When I entered my single room, I was pleasantly surprised. Huge by Japanese standards, bright, with a comfortable double bed and a small desk and small shelf. The aircon was working. It was spotlessly clean.

Honestly, I didn’t need more, Thanks to a good supermarket with the most extensive deli and the use of a shared kitchen, I would often eat at home, but there probably hundred restaurants in a the grid of small streets just outside the door.

The place is run by the loveliest couple ever. They do everything to accommodate you.

The Atomic Bomb Museum ist 5 minutes on foot, the University Hospital and Medical School are about 5-10 minutes on foot. I did not find anything comparable for roughly 20 Euro per night for a private room, so  Himawari Hotel  is my budget recommendation.

Himawari: Spartan but lovely – with the added benefit of a (shared) kitchen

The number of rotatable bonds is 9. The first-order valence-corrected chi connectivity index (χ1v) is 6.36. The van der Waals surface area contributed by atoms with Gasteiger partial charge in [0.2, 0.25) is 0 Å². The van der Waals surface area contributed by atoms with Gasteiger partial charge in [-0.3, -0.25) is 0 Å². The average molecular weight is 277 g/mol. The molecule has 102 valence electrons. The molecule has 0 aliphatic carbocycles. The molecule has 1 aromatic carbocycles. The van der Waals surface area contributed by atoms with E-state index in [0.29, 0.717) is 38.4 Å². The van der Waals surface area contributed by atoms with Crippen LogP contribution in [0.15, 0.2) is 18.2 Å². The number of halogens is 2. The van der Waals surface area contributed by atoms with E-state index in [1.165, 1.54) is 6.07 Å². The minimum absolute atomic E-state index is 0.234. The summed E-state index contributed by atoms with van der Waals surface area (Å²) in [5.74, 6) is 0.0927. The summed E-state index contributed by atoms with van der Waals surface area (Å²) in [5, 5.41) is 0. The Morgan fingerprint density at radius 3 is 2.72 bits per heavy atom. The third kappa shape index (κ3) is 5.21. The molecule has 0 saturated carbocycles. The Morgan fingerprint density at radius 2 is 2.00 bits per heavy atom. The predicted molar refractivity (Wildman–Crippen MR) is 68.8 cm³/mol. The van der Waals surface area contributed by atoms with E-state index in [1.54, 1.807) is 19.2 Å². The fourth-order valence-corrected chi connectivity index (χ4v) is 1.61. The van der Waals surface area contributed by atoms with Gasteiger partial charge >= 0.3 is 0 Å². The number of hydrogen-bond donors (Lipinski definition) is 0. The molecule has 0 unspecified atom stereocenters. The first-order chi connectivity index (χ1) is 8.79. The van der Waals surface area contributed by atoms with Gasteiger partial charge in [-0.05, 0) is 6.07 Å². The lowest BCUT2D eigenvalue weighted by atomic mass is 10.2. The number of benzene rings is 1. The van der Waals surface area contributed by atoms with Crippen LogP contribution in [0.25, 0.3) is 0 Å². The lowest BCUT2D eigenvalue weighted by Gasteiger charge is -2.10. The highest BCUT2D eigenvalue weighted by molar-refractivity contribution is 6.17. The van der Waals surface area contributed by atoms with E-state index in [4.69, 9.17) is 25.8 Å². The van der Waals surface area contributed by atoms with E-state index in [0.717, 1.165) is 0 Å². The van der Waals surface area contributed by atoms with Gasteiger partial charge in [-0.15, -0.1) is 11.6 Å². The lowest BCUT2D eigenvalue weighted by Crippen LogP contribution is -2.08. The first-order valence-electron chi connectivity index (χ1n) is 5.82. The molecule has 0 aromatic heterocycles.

This was by far the cheapest budget accommodation with a private room. Another good choice in the Atomic Bomb Museum area is Mezame Hostel which has both dorms and private rooms. For budget accommodation in the centre, try ROUTE-Cafe and Petit Hostel – they have semi-private bunks in their dormitories and some private family rooms and location is unbeatable – opposite a park yet less than 5 minutes walk from the Nagasaki Train Station.

Side Trips and alternative options

As someone who’s stayed in Nagasaki for six weeks, I would recommend a week as a good period to spend in and around Nagasaki.

I am going to keep this fairly short and just list some ideas for day trips or short overnight trips, some of which I have already posts up.

If you have a rainy day or just want some rest, I recommend one of Nagasaki’s onsen. Fuku no Yu is the easiest accessible one with a free shuttle from various places in the city, and very cheap yet offering a huge range of different bathing options.

I also did a day trip to Arita, where I participated in Kouraku Kiln’s Arita Treasure Hunt, and visited the scenic ceramicist village of Okawachiyama.

I also drove all over Saga prefecture all the way to Itoshima peninsula, with scenic forests, cool paper workshops, a traditional salt maker and the lovely under-visited little town of Karatsu, all in one day.